Perhaps the most anticipated restaurant launch of the last 12 months has been this, Dinner by Heston Blumenthal at the Mandarin Oriental Hotel in Knightsbridge.
I was lucky enough to be invited to the soft launch of the restaurant in the few weeks before it formally opened yesterday, 31st January 2011. The website describes ‘Dinner’ as “The main meal of the day, taken either around midday or in the evening”; I take dinner in the evening so at 7pm I arrived (with a few others) at the Mandarin Oriental.
The Mandarin Oriental stands opposite Knightsbridge tube station, where Sloane Street meets the Brompton Road. It’s an area so affluent that if you close your eyes and breathe deeply, you can smell money. The bouquet has been enhanced of late by One Hyde Park the apartment block next door where the penthouse suite was on sale for a mere £140 million. The hotel itself was renovated in 2000 and is opulent without being gaudy. There is a street level entrance for Bar Boulud, Daniel Boulud’s London outpost but access to Dinner is through the main entrance, up the stairs and to the left where it’s predecessor Foilage was located. This however, is a very different space to its predecessor, bigger and modern.
On arrival at reception you can see into the bar where we stopped for a drink. The bar menu has undergone a transformation and instead of listing cocktails by type they have been grouped by destination. If you are feeling like a New York minute or leaving Las Vegas there is a choice on the menu for you. I played it safe by having a gin and tonic, selecting from the numerous gins on the list (Tanqueray 10) before being asked whether I had a preferred method of preparation (I do: slice of lime, cold gin, cold tonic, no need for ice) or whether I was happy for them to prepare it in the house style. I chose the latter. I was brought a long glass filled with ‘tempered ice’ (I know a few people who fit that description) which is specially made on site using a process that makes it colder than normal and harder so that it melts slowly and doesn’t dilute the drink too much. Perched atop the ice was a curl of lemon skin. The bartender told us that lime oil was too heavy for gin and it disrupted the delicate botanicals but lemon doesn’t. The peel rather than a segment helped give the drink a gentle lemon zing rather than pips and flesh which again would be too heavy.
We were led into the restaurant which is large and airy. Part of the wine cellar is on display behind floor to ceiling glass. The main kitchen juts out from the right hand side of the room and has a similar glass wall so that you can watch the final stages of preparation before you plate is delivered to the table. We were sat by one of the enormous windows that looks out onto Hyde Park. By night it looks dramatic, by day I suspect it delivers a beautiful view of the park. Once again the main wall is glass and the occupiers of the room can choose whether to have a view out into the restaurant or to close the blinds and shut out the rest of the world. The decor inside the private room reminded me of Heston’s Feasts on Channel 4. Immediately adjacent to the kitchen is a chef’s table which seats 6. It’s separated from the kitchen by a busy corridor and looks directly at the pass. I suspect it will be very popular as will be the terrace overlooking Hyde Park when it opens during the summer. The table is simply decorated. Bare dark brown wooden tables with stemless wine glasses for water and sensibly sized wine glasses next to them whilst below the cutlery is different and delicate.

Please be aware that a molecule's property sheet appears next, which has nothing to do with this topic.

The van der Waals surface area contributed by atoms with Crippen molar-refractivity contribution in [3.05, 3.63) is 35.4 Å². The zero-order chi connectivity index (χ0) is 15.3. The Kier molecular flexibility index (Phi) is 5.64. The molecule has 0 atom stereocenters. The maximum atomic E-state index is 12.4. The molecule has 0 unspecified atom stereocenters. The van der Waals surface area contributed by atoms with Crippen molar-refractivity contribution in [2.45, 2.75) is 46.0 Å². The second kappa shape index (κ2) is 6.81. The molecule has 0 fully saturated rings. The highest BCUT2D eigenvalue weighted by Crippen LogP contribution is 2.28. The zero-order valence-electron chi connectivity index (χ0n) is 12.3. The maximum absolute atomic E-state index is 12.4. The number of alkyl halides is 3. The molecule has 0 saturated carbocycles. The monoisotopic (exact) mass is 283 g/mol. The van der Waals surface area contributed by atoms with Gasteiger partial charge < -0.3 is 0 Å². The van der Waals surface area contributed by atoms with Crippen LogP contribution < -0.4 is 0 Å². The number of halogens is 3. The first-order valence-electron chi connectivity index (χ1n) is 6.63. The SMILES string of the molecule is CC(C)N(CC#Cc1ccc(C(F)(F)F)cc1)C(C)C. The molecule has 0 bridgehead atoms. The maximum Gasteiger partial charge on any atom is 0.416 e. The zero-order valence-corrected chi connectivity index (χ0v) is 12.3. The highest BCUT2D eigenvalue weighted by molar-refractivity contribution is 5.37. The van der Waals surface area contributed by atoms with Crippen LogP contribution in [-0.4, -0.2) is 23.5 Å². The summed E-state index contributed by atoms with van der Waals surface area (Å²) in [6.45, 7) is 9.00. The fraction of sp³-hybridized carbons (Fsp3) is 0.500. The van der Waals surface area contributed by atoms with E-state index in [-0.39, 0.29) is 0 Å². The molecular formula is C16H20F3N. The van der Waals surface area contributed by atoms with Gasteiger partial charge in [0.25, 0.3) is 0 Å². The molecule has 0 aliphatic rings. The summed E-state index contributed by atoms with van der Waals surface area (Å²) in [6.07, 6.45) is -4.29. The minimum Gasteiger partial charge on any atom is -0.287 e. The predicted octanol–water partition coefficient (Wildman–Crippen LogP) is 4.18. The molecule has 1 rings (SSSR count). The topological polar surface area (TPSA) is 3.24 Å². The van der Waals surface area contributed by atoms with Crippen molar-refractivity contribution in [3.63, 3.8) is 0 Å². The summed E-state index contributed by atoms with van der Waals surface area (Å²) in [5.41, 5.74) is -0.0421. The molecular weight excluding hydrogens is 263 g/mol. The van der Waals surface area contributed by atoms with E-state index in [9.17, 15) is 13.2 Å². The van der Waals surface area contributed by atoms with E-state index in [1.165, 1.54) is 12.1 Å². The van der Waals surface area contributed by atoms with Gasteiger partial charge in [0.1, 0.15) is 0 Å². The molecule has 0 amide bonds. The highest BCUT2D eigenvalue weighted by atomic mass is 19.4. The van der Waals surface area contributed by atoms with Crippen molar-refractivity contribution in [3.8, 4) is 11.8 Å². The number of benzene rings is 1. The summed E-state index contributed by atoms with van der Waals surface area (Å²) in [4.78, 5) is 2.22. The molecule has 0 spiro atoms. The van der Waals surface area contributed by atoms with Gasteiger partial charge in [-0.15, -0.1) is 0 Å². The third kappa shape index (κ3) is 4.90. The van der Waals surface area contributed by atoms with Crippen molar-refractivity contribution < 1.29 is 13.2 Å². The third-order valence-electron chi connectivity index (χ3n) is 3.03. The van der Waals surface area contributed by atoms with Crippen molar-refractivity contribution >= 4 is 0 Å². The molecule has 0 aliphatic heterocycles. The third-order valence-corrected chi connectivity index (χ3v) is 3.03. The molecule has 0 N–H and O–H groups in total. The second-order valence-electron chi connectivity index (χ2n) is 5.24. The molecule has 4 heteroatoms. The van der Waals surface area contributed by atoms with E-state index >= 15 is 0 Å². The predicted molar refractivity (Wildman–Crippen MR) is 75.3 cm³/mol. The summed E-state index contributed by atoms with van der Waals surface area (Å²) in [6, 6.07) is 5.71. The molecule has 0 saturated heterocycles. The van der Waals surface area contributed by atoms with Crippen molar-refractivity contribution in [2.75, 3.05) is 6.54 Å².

The menu of 8 starters, 10 main courses and 7 desserts covered a broad range of flavours and tastes. Alongside each dish was the date of its popularity. At Dinner, these dishes have been recreated with a generous dusting of Heston Blumenthal and Ashley Palmer-Watts attention to detail and skill. It’s worth noting that whilst the restaurant bears HB’s name, it’s Palmer-Watts who runs the kitchen. Those wanting the authentic HB experience need not fear, Palmer-Watts has been running the Fat Duck kitchen for many years. I didn’t get to see the set lunch menu but it’s now on the website. According to articles in the press a afternoon tea and tasting menus will follow in due course.
One of my fellow diners agreed with my plan to order different dishes and then swop halfway through so that we could try six dishes. It ended up being five different dishes as we both wanted a tipsy cake each.
The Roast Bone Marrow served with parsley, anchovy, mace and pickled vegetables. It was attractively presented in a long bone on a wooden board. The parsley and anchovy provided sweet and salty notes to bring out the deep almost fungal flavours of the marrow. The pickled vegetables were crisply acidic and complimented the fat in the marrow.